|US8368580||May 11, 2012||Feb 5, 2013||Elbit Systems EW and Sigint—Elisra Ltd.||Electronic counter measure system|
|US8520746||Sep 17, 2009||Aug 27, 2013||At&T Mobility Ii Llc||Maximum ratio transmission|
|US8600306 *||May 11, 2010||Dec 3, 2013||Panasonic Corporation||Wireless communication control device|
|US8614644||Apr 22, 2010||Dec 24, 2013||The Aerospace Corporation||Systems and methods for protecting a receiving antenna from interference by a transmitting antenna|
|US8634495||Aug 20, 2012||Jan 21, 2014||Google Inc.||System, method and apparatus for mobile transmit diversity using symmetric phase difference|
|US8731107||Nov 30, 2012||May 20, 2014||At&T Mobility Ii Llc||Low complexity maximum likelihood detection of concatenated space codes for wireless applications|
|US9054768 *||Jun 4, 2014||Jun 9, 2015||Kenneth F. Rilling||Interference reduction of multiple signals|
|US9065516||May 19, 2014||Jun 23, 2015||At&T Mobility Ii, Llc||Low complexity maximum likelihood detection of concatenated space codes for wireless applications|
|US9166665||Jan 6, 2014||Oct 20, 2015||Google Inc.||System, method and apparatus for mobile transmit diversity using symmetric phase difference|
|US9203499||Jun 30, 2014||Dec 1, 2015||At&T Mobility Ii Llc||Transmitter diversity technique for wireless communications|
|US20010046255 *||Apr 2, 2001||Nov 29, 2001||Shattil Steve J.||Spread spectrum communication method and system using diversity correlation and multi-user detection|
|US20020003842 *||May 22, 2001||Jan 10, 2002||Ntt Docomo, Inc||Space multiplex radio communication method and radio communication apparatus|
|US20020118783 *||Feb 26, 2002||Aug 29, 2002||Peter Cripps||Smart antenna based spectrum multiplexing using a pilot signal|
|US20020172308 *||Apr 25, 2002||Nov 21, 2002||Haim Harel||Smart antenna based spectrum multiplexing using existing pilot signals for orthogonal frequency division multiplexing (OFDM) modulations|
|US20030002594 *||May 9, 2002||Jan 2, 2003||Haim Harel||Communication device with smart antenna using a quality-indication signal|
|US20030031265 *||Oct 8, 2002||Feb 13, 2003||Friedman Robert F.||Method and apparatus for combining transponders on multiple satellites into virtual channels|
|US20030069046 *||Jan 17, 2001||Apr 10, 2003||Takahisa Aoyama||Base station apparatus provided with array antennas and reception method using the same antennas|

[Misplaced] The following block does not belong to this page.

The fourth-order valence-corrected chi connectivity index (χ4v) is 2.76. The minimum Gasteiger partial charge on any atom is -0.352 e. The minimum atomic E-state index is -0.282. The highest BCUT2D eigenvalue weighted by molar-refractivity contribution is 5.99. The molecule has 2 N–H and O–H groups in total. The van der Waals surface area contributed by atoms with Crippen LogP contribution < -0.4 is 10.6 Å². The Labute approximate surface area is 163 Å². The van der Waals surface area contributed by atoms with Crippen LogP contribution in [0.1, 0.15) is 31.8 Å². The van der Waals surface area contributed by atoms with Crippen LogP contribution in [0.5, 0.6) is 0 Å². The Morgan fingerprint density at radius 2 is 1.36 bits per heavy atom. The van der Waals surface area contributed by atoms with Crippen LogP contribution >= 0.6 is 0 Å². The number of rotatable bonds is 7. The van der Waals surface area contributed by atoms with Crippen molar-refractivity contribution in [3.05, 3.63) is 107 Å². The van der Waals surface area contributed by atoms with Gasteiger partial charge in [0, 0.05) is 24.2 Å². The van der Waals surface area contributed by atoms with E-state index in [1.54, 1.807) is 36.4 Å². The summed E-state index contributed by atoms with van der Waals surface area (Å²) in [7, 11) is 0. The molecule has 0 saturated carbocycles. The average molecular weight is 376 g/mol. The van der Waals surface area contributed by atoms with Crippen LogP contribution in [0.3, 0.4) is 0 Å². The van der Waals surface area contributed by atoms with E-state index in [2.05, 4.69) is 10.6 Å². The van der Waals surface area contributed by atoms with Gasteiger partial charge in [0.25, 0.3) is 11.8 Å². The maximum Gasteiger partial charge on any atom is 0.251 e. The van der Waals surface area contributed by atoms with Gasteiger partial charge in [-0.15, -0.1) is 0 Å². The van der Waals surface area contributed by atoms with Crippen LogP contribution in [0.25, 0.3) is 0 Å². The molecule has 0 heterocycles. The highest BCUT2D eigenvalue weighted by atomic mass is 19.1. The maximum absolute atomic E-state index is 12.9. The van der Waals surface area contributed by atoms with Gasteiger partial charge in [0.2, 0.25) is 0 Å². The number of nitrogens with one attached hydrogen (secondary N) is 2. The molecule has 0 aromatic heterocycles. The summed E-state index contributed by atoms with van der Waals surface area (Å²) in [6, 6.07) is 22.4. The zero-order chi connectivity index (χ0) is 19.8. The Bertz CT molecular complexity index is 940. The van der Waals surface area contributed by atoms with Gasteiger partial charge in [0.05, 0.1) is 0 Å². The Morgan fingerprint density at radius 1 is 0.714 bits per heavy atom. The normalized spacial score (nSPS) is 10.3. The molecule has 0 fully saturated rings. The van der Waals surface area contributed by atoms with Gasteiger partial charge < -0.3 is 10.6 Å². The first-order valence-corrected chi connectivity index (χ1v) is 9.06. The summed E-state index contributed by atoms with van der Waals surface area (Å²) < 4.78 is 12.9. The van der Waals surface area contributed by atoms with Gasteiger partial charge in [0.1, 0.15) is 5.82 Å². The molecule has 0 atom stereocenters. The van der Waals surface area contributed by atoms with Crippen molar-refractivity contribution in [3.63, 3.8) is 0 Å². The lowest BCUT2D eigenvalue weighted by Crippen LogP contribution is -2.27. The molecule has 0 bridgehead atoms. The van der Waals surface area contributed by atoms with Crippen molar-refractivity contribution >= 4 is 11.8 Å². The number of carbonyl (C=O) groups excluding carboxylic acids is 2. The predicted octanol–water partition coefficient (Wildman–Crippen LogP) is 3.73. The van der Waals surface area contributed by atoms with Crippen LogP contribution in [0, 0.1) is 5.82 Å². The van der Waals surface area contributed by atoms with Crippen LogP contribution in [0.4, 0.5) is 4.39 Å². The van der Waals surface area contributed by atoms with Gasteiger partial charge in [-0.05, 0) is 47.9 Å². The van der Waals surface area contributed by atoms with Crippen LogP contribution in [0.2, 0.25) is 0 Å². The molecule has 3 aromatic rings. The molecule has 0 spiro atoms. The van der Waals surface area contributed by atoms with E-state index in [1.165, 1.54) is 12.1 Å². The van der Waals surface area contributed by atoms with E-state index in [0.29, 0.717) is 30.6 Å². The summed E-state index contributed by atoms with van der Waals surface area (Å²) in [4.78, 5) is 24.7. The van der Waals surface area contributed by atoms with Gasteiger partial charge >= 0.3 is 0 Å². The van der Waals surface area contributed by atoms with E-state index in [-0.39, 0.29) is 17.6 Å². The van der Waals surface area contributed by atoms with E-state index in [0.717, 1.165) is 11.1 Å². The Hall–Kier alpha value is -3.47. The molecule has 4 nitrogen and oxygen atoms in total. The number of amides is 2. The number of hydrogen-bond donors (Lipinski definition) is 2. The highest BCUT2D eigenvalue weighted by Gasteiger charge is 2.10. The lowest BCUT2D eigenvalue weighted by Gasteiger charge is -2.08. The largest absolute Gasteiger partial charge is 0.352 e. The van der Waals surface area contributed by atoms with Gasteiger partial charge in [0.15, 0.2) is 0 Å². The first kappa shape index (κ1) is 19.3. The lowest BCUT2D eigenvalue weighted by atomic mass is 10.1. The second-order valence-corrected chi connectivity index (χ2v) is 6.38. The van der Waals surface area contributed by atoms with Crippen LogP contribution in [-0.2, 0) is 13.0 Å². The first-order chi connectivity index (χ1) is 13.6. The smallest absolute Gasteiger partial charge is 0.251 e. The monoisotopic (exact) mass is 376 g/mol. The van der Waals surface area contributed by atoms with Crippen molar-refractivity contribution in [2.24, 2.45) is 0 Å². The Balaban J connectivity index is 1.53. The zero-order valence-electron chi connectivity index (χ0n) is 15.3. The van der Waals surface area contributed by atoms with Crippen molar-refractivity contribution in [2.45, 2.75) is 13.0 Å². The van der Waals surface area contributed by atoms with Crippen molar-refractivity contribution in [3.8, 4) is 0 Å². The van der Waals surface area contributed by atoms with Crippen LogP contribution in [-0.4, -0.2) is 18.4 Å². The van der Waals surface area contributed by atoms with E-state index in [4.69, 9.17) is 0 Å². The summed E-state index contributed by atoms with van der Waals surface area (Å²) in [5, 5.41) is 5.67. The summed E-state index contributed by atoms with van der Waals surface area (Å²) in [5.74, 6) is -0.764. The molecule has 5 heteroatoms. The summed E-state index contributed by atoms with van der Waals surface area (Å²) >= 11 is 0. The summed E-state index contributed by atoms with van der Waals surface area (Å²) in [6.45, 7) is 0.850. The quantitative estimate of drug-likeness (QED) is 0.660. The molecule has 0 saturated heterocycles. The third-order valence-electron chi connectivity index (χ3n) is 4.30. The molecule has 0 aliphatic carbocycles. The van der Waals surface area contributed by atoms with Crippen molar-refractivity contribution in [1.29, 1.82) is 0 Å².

|US20030087606 *||Nov 7, 2001||May 8, 2003||Dybdal Robert B.||Method of determining communication link quality employing beacon signals|
|US20030096638 *||Mar 30, 2001||May 22, 2003||Yoshiharu Doi||Adaptive array device, wireless base station and cellular telephone|
|US20030185287 *||Feb 27, 2003||Oct 2, 2003||Maruko Kogyo Kabushiki Kaisha||Radio relay apparatus|
|US20040196208 *||Apr 16, 2004||Oct 7, 2004||Hrl Laboratories, Llc||Antenna system and RF signal interference abatement method|
|US20040202133 *||Apr 26, 2002||Oct 14, 2004||Filipovic Daniel F.||Power detection techniques and discrete gain state selection for wireless networking|
|US20040235512 *||Sep 19, 2002||Nov 25, 2004||Matti Kiiski||Adaptive transceiver system|
|US20040263421 *||Apr 16, 2004||Dec 30, 2004||Hrl Laboratories, Llc||Antenna system and RF signal interference abatement method|
|US20050030226 *||Aug 4, 2004||Feb 10, 2005||Miyamoto Ryan Y.||Microwave self-phasing antenna arrays for secure data transmission & satellite network crosslinks|
|US20050033537 *||Jul 2, 2004||Feb 10, 2005||Szajnowski Wieslaw Jerzy||Time-delay discriminator|
|US20050105630 *||Dec 21, 2004||May 19, 2005||Siavash Alamouti||Low complexity maximum likelihood detection of concatenate space codes for wireless applications|
|US20050130597 *||Dec 16, 2003||Jun 16, 2005||Magnolia Broadband Inc.||Adjusting a signal at a diversity system|
|US20050130687 *||Apr 11, 2003||Jun 16, 2005||Filipovic Daniel F.||Dynamic noise floors in a wireless device|
|US20050255891 *||May 15, 2003||Nov 17, 2005||Kenichi Takai||Adaptive antenna transmission apparatus, and base station apparatus using the same|
|US20060126571 *||Dec 13, 2005||Jun 15, 2006||Alps Electric Co., Ltd.||Smart antenna device with increased operation speed and complex smart antenna device using smart antenna device|
|US20060126750 *||Feb 3, 2006||Jun 15, 2006||Friedman Robert F||Method and apparatus for combining transponders on multiple satellites into virtual channels|
|US20060128436 *||Jan 31, 2006||Jun 15, 2006||Yoshiharu Doi||Adaptive array apparatus, radio base station, and mobile phone|
|US20060238414 *||Dec 6, 2005||Oct 26, 2006||Miyamoto Ryan Y||Microwave self-phasing antenna arrays for secure data transmission & satellite network crosslinks|
|US20060280143 *||Aug 22, 2006||Dec 14, 2006||Dabak Anand G||Beam Forming for Transmit Using Bluetooth Modified Hopping Sequences (BFTBMH)|
|US20070110179 *||Sep 28, 2006||May 17, 2007||Cingular Wireless Ii, Llc||Transmitter diversity technique for wireless communications|
|US20080008275 *||Jul 26, 2007||Jan 10, 2008||Cingular Wireless Ii, Llc||Transmitter diversity technique for wireless communications|
|US20080063107 *||Oct 30, 2007||Mar 13, 2008||At&T Mobility Ii Llc||Transmitter diversity technique for wireless communications|